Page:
Equipping Public With Nasal Naloxone Leads to Fewer Overdose Deaths


A Massachusetts program that trained people to use the opioid overdose antidote led to significantly reduced rates of death from overdose.

A Massachusetts program that trained people to use the opioid overdose antidote led to significantly reduced rates of death from overdose.

Programs in which members of the public are educated on how to administer nasal naloxone, an antidote to opioid overdose, are associated with a significant reduction in the rate of death from opioid overdose, according to the results of a study published online on January 31, 2013, in BMJ.

At least 50,000 people have received training in overdose education and naloxone distribution (OEND) programs since 1996, reportedly resulting in more than 10,000 rescues in cases of opioid overdose. OEND programs are geared toward those at risk of opioid overdose as well as potential bystanders to overdose, such as social service staff and family and friends of opioid users. The programs equip participants with nasal naloxone rescue kits and train them how to prevent, recognize, and respond to an overdose by providing rescue breathing and delivering naloxone. However, the effect of these programs on rates of death and hospital use due to opioid overdose has not previously been measured in controlled studies.

The BMJ study focused on the 19 Massachusetts communities that had at least 5 fatal opioid overdoses in each of the years from 2004 to 2006. Combined, these communities make up about 30% of the state’s population and are responsible for almost half its fatal opioid overdoses. Some, but not all, of these communities implemented OEND programs between 2006 and 2009.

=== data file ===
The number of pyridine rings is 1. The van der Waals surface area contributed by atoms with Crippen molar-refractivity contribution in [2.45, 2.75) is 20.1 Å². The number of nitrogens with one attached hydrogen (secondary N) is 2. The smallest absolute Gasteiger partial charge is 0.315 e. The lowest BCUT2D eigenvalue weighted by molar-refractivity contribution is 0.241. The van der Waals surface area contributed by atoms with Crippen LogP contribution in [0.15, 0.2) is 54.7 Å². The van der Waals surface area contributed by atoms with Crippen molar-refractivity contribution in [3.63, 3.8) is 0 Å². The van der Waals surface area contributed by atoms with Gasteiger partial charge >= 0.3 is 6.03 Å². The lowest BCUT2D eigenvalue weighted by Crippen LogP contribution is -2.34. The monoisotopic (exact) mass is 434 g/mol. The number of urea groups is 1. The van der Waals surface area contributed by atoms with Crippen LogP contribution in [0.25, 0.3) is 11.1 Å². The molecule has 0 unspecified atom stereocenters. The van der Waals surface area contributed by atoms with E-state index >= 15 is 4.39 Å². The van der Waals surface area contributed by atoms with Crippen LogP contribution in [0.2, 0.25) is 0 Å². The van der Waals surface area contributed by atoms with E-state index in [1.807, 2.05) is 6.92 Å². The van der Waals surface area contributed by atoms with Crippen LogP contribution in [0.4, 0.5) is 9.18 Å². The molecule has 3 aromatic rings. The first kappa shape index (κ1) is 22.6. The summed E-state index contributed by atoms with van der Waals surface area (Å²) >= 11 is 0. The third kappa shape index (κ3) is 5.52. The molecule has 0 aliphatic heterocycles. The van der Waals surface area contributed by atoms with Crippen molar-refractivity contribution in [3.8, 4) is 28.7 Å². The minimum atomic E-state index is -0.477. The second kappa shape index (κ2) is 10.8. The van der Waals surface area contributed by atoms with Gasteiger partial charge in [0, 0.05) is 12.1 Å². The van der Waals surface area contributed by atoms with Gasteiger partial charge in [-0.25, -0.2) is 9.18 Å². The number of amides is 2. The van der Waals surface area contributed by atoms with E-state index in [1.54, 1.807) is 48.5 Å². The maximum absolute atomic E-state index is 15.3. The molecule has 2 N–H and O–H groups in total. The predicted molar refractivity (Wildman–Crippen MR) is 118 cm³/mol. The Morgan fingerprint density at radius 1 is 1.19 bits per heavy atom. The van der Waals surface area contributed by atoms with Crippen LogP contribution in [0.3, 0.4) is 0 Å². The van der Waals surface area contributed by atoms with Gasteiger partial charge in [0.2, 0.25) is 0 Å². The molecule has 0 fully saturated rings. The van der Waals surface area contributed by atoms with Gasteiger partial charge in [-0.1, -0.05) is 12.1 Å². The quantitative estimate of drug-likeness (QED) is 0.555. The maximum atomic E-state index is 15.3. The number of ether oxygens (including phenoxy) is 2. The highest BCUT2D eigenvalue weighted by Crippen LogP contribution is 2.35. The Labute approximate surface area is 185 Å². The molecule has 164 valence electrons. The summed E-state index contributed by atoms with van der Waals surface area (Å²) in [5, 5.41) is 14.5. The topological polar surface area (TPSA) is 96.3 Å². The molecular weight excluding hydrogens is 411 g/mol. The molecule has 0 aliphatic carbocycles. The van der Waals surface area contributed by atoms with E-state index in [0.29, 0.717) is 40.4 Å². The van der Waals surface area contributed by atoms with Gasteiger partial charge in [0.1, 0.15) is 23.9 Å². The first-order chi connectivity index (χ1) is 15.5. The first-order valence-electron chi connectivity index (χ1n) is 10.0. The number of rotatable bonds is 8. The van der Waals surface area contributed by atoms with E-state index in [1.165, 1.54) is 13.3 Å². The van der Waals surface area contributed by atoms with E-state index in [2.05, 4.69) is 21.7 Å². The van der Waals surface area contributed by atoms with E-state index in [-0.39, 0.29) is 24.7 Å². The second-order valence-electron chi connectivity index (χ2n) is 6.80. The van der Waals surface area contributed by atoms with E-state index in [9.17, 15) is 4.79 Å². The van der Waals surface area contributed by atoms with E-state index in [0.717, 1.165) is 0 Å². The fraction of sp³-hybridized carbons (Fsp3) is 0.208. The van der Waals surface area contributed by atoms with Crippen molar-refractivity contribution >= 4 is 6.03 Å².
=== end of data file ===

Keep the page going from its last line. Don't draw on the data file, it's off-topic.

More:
The researchers found that 2912 potential witnesses to opioid overdose were trained in OEND programs in the 19 communities, and these trainees reported 327 rescues from opioid overdose. These rescue attempts were reported by 212 individuals, 87% of whom were opioid users themselves. The rescue attempts tended to take place in private settings, and the rescuer and the person who overdosed tended to be friends. Nalaxone was successful 98% of the time that it was used.

To determine the impact of the training programs, the researchers compared communities with low and high rates of OEND trainees in a given year with communities with no OEND trainees in a given year. They found that community-year strata with 1-100 trainees per 100,000 population had a significantly reduced adjusted rate ratio of opioid overdose death compared with community-year strata that had no trainees (adjusted rate ratio of 0.73) as did community-year strata with more than 100 trainees per 100,000 population (adjusted rate ratio of 0.54). Differences in rates of acute care hospital use related to opioid abuse, however, were not significant.

The researchers argue that since opioid overdose death rates were significantly reduced in communities were OEND programs were implemented and since the reduction was greater with increased participation in the programs, these programs should be considered an effective intervention. However, they note that the study cannot definitively show that the OEND programs caused the reduction in opioid-related overdose deaths. In addition, they note that the exact population of opioid users in the communities was unknown and was estimated using the communities’ demographics, rates of use of addiction treatment, and proportion of prescriptions that went to doctor shoppers.

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